One person.
Two for two.

Now this is the stuff of nightmares.

Just a week ago I was having nightmares from Cormac McCarthy's The Road, a dark novel of the apocalypse. Now I'm having them* from the most buzzed-about, feel-good, coming-of-age bestselling novel of the summer: David Wroblewski's The Story of Edgar Sawtelle.

Sawtelle Now, granted. This is a novel about a boy and his dogs. I am not a dog person. Emphatically.** Ergo, I had no business reading this novel. But it had buzz! It's a first novel! It's set in northern Wisconsin! It's a bestseller! I felt that I had to.

Here's the first issue; the book synopsis is: "Born mute, speaking only in sign, Edgar Sawtelle leads an idyllic life with his parents on their farm in remote northern Wisconsin. For generations, the Sawtelles have raised and trained a fictional breed of dog whose thoughtful companionship is epitomized by Almondine, Edgar's lifelong friend and ally. But with the unexpected return of Claude, Edgar's paternal uncle, turmoil consumes the Sawtelles' once peaceful home. When Edgar's father dies suddenly, Claude insinuates himself into the life of the farm--and into Edgar's mother's affections." (From the dust jacket.)

Sound familiar? That's right--we have a modern day retelling of Hamlet on our hands. (Or, as one reviewer has referred to it, Hamlet meets Huck Finn.) It probably doesn't help that I've already read one modern retelling of Hamlet this year (and it was a LOT better), or that Jane Smiley's A Thousand Acres, a retelling of King Lear, is one of my most-hated books ever. And I like it when old stories are cleverly retold. But Hamlet meets Huck Finn? God, talk about trading on the literary reputation of others.

Second issue: On page 30, we have the first chapter of several, told from a DOG'S point of view. I find that obnoxious. I do not find it literary. I do not find it brave. I do not find it avant garde. I find it annoying as hell.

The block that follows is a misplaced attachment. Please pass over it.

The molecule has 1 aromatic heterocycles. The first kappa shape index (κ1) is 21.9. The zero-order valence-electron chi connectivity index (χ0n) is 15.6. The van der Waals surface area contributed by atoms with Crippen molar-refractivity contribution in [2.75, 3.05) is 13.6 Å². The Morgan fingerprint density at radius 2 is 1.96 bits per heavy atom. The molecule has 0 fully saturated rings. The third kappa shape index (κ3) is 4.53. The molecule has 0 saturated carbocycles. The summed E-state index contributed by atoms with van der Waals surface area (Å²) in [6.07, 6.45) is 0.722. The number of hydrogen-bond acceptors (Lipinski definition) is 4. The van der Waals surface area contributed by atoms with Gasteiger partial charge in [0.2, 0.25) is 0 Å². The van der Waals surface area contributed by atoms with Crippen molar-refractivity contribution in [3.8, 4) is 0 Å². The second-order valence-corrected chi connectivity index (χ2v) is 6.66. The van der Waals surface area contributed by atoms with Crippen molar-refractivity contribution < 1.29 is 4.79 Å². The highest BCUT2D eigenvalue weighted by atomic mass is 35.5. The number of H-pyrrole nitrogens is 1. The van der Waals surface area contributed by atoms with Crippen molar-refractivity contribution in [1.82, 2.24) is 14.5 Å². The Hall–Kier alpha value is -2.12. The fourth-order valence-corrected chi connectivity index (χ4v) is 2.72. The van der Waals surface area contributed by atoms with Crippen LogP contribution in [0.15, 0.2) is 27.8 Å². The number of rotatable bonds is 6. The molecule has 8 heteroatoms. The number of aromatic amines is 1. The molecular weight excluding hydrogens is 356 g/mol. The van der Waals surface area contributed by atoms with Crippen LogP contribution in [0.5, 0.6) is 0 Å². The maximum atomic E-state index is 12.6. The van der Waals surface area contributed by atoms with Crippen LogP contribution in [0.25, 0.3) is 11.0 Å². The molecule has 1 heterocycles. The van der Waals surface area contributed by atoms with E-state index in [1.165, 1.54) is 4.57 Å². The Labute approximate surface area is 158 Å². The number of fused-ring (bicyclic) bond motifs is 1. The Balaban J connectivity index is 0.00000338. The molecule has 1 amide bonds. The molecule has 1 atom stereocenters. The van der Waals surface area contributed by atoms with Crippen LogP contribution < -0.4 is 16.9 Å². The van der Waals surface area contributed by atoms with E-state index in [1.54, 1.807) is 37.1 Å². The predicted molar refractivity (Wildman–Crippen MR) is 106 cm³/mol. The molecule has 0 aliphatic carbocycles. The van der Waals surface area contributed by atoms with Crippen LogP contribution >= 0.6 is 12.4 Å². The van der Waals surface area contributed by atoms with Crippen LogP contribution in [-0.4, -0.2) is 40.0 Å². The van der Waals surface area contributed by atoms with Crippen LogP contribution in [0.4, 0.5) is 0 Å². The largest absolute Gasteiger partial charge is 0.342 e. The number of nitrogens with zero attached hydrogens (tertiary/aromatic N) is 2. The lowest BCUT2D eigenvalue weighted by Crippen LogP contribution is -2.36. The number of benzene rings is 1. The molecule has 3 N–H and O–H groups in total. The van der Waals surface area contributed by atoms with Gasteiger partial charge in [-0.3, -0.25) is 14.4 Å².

Third issue: This book is 562 pages long. Maybe if I was the type of person who got four or more weeks of vacation a year, that would be acceptable. I don't, and it's not. Even if Wroblewski was going for a massive American epic marriage between Hamlet and Huck Finn (God help us), I'm sorry, but you should be able to do that in 400 pages. Where have all the good editors gone?

Enger So yes. I am defying everyone who has loved this book, which is evidently pretty much all the reviewers and the majority of the American book-buying public when I say: Skip it. I don't care. I feel good saying it. And, also? If you're looking for Shakespeare retellings, try Lin Enger's Undiscovered Country (which is the other Hamlet book I read this year). Sure, it's a YA novel, but it's only 320 pages and roughly a million times better. Or, if you need a movie instead of a book, even watching the BBC's modern adaption of Macbeth (with James McAvoy, rowr) will still save you hours.

*I'm not kidding. Last night I dreamt I was reading some other novel, and although it was pretty good, the last chapter was told from a dog's point of view. I woke up screaming.

**This situation is not helped by living in a neighborhood where some of our "neighbors" regularly let their huge stupid dogs wander around unleashed.